This would mean that if a boy or girl aged seventeen years had a sexual partner aged nineteen years, the partner would be in charge to be booked under the provisions of the POCSO Act. The Act also does now not furnish any clarity on what takes place when two minors engage in any variety of sexual activity. Technically, both of them are Children in Need of Care and Protection (CNCP) and Children in Conflict with Law (CCLs). In exercise though, the girls are declared to be CNCPs and the boys to be CCLs by the police.

Another hassle faced through victims is proving the age of the child. Since the POCSO Act is silent on what documents are to be viewed for finding out the age of the child victim, the provisions of Rule 12 of the Juvenile Justice Rules have been examined by means of Courts as applying to child victims as well. This rule recognizes only the birth certificate, the certificates of the child provided by the school, or the matriculation certificate.

However, adolescents who are only capable to produce other documents, for example, a legal document such as a passport, have to bear a bone ossification test. This test can give a difficult estimate of the age of the child at best. A clear provision in the POCSO Act is required that lays down what files or documents have to be viewed for proving the age of the child, and whether the benefit of the doubt need to be given to a child if the ossification check can't grant a correct assessment, or not.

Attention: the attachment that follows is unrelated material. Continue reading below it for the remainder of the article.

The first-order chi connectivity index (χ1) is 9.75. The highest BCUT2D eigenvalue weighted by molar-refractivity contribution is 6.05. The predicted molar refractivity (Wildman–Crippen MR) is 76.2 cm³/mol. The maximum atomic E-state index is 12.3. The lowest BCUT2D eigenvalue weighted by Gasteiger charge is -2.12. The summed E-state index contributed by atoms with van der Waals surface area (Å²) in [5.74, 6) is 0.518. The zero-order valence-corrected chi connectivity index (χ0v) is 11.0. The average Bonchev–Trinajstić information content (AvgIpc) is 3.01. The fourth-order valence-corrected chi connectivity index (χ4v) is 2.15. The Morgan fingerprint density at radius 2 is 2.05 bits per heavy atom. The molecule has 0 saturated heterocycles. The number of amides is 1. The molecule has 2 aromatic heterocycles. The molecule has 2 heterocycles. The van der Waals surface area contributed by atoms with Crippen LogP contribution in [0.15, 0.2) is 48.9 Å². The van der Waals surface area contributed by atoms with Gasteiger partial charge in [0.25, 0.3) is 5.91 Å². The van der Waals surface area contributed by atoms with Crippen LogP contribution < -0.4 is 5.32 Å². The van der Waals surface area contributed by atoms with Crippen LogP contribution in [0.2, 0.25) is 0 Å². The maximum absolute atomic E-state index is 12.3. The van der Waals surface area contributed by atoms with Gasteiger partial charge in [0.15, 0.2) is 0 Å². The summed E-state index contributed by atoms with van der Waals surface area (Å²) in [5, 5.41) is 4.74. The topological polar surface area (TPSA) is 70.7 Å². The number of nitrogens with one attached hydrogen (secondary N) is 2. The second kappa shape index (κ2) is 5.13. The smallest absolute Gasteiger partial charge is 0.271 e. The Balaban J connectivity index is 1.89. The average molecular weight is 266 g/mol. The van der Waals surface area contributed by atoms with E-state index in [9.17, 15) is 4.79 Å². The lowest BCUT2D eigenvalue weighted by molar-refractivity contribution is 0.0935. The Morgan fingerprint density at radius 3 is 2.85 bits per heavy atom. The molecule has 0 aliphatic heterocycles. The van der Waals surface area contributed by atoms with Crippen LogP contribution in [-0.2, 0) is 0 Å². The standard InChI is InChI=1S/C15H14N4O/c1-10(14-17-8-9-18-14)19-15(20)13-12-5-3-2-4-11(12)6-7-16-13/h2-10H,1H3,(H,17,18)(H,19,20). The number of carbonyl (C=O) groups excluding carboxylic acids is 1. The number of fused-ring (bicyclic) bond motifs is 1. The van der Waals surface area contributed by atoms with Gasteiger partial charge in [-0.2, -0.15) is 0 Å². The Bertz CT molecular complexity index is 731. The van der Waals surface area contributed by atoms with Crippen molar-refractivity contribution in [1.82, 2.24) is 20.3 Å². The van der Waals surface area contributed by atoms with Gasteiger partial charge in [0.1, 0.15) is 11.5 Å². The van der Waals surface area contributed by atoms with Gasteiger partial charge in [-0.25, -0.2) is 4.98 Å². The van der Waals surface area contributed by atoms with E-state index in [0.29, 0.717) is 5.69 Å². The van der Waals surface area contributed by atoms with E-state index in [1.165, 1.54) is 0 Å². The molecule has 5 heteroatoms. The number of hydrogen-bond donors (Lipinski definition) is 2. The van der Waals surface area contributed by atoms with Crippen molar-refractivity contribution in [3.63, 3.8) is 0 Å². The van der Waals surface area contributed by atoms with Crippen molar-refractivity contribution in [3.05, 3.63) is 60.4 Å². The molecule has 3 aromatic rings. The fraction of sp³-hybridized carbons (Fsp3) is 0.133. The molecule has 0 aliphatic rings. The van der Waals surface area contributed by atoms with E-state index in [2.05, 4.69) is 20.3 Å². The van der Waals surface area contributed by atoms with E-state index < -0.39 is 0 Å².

Similar is with the law of rape under IPC. The pronoun used for the accused is he, which means only a male can be booked for the offences under the applicable provisions of the POCSO Act. Though, unlike rape, a sufferer under the POCSO Act can be any child irrespective of the gender, the accused still can only be a male and ladies are once more given a protecting shield, for motives unknown. Saying that women do now not issue child to forceful sexual assault is untrue.